Violent land issues mark this part of the Amazon. 25 years ago, on the 17th of April, the Eldorado do Carajás massacre happened. Wellington, resident of the Settlement 1st March, in the municipality of São João do Araguaia, Pará, wrote us about the meaning of this date.
Author: Wellington Saraiva Ferreira
Leia em Português.
We are the sons and daughters of this producing land
We are the raw splinters, sticks and nails of this place,
even the leaden pinecones can’t silence us
Not even a deathly gag or fear of the dark,
for the night is always darkest before the dawn.
We submerge and emerge ready to win,
because our rebellion is described by three letters, MST.
(Poem Children of the Land by Wellington Saraiva Ferreira,
17th April 2016, S curve of Eldorados dos Carajás, Pará)
It’s still April. For us smallholders, especially in the territory of southern and southeastern Pará, April is a month of latency, because a feeling emerges within us that ranges from the struggle for agrarian reform to justice, which has not been served. What is known as the biggest massacre of rural workers ever witnessed to date, the massacre of Eldorado dos Carajás, remains unpunished.
Twenty-one workers were murdered on that 17th April 1996. Oziel Alves Pereira was the youngest worker killed in the massacre: he was 17 years old when he was executed.
This bloody episode left indelible marks in our memory for its inhumanity, but also because we simply will not let ourselves forget. We celebrate the memory of each fallen comrade during our training, our conquests, our watchwords, we celebrate them in each fence, each wire that we break through.
Thus, as the song verse “a ground watered with blood makes the flower grow stronger” evokes, the massacre left its fruits: the workers’ revolt resulted in the occupation of the Pastoriza farm shortly after the massacre of the workers in Eldorado dos Carajás. It left fruit within the mystique of our movement, in our camps, in our youth, who, since 2006, on the tenth anniversary of the massacre, have started the Oziel Alves Pereira Camp for landless youths, transforming the S curve into a large space for training, resistance, and memory.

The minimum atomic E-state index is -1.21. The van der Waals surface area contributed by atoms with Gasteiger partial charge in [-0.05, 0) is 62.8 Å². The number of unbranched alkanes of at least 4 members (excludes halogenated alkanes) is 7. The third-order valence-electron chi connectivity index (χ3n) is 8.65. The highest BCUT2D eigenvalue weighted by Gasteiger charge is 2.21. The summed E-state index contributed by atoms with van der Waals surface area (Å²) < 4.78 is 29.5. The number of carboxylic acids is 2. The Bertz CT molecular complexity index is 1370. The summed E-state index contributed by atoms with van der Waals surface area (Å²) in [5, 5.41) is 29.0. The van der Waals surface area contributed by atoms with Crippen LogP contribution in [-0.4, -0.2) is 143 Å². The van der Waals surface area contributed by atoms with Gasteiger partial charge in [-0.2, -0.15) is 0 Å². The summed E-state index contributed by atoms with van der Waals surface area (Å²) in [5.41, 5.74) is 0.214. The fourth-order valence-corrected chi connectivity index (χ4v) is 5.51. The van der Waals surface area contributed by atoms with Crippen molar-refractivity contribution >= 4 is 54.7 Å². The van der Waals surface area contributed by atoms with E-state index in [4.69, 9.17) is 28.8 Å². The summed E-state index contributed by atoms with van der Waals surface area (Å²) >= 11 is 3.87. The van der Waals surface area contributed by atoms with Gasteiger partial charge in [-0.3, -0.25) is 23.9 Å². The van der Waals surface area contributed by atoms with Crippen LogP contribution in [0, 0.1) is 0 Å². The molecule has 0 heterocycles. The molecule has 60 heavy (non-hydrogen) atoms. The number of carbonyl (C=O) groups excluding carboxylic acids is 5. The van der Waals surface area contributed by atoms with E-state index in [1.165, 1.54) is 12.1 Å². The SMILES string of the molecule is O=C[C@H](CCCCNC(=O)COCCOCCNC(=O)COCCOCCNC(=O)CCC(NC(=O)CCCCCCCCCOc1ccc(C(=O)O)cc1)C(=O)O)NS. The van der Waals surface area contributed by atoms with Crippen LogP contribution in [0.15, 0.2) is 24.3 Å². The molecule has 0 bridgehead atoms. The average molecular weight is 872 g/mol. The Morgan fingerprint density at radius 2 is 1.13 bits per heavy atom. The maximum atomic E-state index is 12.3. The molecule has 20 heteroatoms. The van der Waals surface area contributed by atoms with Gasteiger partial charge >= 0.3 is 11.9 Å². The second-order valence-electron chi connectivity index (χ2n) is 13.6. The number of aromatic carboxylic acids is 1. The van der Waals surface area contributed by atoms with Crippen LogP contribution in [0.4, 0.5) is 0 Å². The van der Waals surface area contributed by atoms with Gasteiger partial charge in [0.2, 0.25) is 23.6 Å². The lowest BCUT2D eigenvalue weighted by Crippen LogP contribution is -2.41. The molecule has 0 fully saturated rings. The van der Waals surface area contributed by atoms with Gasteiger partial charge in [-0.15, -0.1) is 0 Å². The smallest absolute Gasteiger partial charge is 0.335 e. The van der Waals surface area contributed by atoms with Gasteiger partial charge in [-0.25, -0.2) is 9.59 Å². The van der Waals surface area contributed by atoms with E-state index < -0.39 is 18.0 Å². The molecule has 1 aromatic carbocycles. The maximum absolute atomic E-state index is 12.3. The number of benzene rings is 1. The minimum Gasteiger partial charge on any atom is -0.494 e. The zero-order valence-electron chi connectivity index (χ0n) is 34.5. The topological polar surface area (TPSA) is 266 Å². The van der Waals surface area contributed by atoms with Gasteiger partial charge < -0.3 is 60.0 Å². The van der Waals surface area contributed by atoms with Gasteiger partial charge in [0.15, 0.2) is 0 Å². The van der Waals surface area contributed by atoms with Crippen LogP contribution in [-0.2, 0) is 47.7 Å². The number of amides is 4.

Today, in the face of the health crisis caused by this global pandemic, we have not held the Oziel Alves Pereira Camp for landless youths, but we still have not forgotten. We held a national day of action in defence of life, debating the need to fight for the vaccine, for emergency aid that provides actual help, and we held actions here in the Settlement 1st March, in the municipality of São João do Araguaia, a place of historical importance for rural workers, which had the goal of making our bases aware of the need for the vaccine. We cultivated the greatest militant virtue: Solidarity.
We collected almost half a ton of food to share with those who need it most during this time. The actions started on 10th April as a symbolic milestone of our educational camp. On 17th April, in the act of celebrating the memory of our martyrs, we occupied the Trans-Amazonian Highway (BR 230) for one hour. We finished the action on 18th April, when our workers delivered a basket of basic goods in an act of solidarity and love.
The month is ending, but it’s still April, so we have come here to reaffirm our commitment to the peasant working class. As long as there is even an inch of large-scale landed property in this nation, you will see a red flag, the colour of flesh, waving on the masts of the roadside encampments all over the country.